Sunday, 27 January 2008

Bouncing along the trophy cabinet

It seems that artists, writers and musicians strive to create for multifarious (and sometimes apparently contradictory) reasons: to observe, to record, to preserve, to entertain, to celebrate, to challenge, to change, to illuminate ... to live.

Madeline_green_glasgow The Arts are inextricably linked in this respect, but, for me, are linked in many other respects too. It's often the case, when I'm writing, that I'll have either a piece of music in my head, which is shaping the structure of a story and/or the rhythm of its words, or a painting or a piece of sculpture. Sometimes it takes me a while to realise that a piece is actually sitting there with me and that I'm somehow writing to it; however, when I do realise it's there, I know it's time to bring it to the surface through exploring/researching it, in order to understand and accept (or dismiss) its connection. Sometimes, having done this, I have to allow this new knowledge to fully redefine what I'd originally set out to write. It changes everything.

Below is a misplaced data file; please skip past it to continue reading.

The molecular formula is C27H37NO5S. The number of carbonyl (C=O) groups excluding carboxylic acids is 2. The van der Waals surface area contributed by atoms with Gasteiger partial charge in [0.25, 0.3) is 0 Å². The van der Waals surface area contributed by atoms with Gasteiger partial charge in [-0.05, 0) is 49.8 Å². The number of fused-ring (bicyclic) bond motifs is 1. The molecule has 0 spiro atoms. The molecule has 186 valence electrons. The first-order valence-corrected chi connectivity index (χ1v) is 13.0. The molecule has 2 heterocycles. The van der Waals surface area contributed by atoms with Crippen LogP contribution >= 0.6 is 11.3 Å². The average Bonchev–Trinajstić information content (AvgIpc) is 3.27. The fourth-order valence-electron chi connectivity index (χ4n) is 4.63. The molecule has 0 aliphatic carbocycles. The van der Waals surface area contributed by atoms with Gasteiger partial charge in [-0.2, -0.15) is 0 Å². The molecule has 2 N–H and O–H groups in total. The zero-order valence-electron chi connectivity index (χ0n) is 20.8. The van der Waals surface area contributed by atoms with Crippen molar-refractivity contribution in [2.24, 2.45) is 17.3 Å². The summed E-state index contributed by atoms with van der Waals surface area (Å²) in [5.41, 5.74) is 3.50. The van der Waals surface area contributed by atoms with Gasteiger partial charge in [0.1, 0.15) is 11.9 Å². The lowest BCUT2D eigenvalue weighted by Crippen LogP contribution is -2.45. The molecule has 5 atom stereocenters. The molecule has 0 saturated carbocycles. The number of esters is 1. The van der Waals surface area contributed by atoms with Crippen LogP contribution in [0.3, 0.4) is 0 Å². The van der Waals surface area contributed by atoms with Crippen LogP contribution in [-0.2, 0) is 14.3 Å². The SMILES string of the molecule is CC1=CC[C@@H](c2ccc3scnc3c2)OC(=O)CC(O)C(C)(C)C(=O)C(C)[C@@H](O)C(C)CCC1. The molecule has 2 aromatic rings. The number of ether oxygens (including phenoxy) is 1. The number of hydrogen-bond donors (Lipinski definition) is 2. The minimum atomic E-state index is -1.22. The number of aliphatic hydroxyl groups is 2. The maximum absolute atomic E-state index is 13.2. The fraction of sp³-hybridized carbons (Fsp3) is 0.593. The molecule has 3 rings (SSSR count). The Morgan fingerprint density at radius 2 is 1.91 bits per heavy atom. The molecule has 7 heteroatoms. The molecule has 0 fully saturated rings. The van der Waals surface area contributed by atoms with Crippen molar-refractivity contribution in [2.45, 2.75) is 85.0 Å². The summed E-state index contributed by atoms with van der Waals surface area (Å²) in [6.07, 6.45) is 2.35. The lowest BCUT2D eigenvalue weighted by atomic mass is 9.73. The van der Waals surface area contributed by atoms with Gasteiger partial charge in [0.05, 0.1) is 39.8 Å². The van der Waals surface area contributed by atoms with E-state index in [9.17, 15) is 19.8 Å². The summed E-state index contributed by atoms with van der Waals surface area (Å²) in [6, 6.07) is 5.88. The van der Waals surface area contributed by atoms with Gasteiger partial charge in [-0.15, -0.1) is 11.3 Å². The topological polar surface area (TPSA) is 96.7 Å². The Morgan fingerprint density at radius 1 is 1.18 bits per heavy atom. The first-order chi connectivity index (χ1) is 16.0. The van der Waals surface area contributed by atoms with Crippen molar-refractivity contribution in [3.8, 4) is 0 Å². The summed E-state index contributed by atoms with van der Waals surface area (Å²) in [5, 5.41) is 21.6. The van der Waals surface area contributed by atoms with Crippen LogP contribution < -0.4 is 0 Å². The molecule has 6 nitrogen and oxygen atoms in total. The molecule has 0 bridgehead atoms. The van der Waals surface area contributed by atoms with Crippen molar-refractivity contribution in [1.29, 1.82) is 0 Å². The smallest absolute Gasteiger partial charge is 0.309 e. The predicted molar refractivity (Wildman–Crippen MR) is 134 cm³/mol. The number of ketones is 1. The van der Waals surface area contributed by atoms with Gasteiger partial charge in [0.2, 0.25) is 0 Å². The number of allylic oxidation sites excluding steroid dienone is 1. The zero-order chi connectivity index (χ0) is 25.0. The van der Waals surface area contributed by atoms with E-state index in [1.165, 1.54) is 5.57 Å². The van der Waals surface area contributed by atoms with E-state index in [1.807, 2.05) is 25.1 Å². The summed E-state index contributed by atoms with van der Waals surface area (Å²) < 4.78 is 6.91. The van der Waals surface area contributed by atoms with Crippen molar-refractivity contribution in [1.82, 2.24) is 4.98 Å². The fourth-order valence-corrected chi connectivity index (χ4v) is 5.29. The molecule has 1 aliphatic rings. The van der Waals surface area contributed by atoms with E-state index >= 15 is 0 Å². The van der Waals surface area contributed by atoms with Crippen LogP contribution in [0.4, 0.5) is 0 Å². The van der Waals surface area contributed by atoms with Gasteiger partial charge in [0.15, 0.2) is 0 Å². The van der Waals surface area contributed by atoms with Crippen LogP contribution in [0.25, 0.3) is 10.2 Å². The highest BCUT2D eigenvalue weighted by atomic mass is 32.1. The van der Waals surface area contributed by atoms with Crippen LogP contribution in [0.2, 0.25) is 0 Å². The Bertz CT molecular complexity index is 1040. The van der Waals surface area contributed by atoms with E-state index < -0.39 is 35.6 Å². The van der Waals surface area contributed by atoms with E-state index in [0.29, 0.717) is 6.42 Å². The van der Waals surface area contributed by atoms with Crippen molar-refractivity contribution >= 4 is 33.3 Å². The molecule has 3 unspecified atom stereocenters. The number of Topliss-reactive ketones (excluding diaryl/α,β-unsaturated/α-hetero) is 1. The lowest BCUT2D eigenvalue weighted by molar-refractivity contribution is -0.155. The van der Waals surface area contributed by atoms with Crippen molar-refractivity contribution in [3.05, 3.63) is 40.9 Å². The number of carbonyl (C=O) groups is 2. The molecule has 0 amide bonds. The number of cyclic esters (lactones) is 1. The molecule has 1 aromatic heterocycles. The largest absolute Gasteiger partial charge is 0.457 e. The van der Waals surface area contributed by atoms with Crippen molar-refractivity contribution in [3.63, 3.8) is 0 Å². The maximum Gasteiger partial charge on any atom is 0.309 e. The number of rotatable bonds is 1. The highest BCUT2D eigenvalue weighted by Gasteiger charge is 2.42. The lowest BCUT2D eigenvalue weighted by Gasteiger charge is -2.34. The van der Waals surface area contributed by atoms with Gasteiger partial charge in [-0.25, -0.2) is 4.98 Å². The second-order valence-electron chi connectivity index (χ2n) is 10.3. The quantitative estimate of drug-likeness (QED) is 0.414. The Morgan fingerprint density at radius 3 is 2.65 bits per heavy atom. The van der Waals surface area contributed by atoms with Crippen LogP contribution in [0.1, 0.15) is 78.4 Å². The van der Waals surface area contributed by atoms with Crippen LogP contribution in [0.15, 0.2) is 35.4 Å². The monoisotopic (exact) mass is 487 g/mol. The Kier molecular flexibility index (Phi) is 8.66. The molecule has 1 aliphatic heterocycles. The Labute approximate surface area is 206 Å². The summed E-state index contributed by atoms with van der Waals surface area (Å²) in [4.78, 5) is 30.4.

And because writing, for me, is about making worlds out of words, andDod_procter_in_a_strange_land painting with them, and playing with them, and letting them sing and dance and live and die, and about interpreting the world as I see it, and the way humanity reacts and interacts in that world---which is a similar world, I think, to that of painters and directors and composers and choreographers---that's why I particularly enjoy those opportunities which expose me to other ideas and interpretations and methods for communicating these. It's the way that ideas are conveyed in books, music, theatre, dance, art, films, as well as criticism, that gets the words and ideas bouncing for me.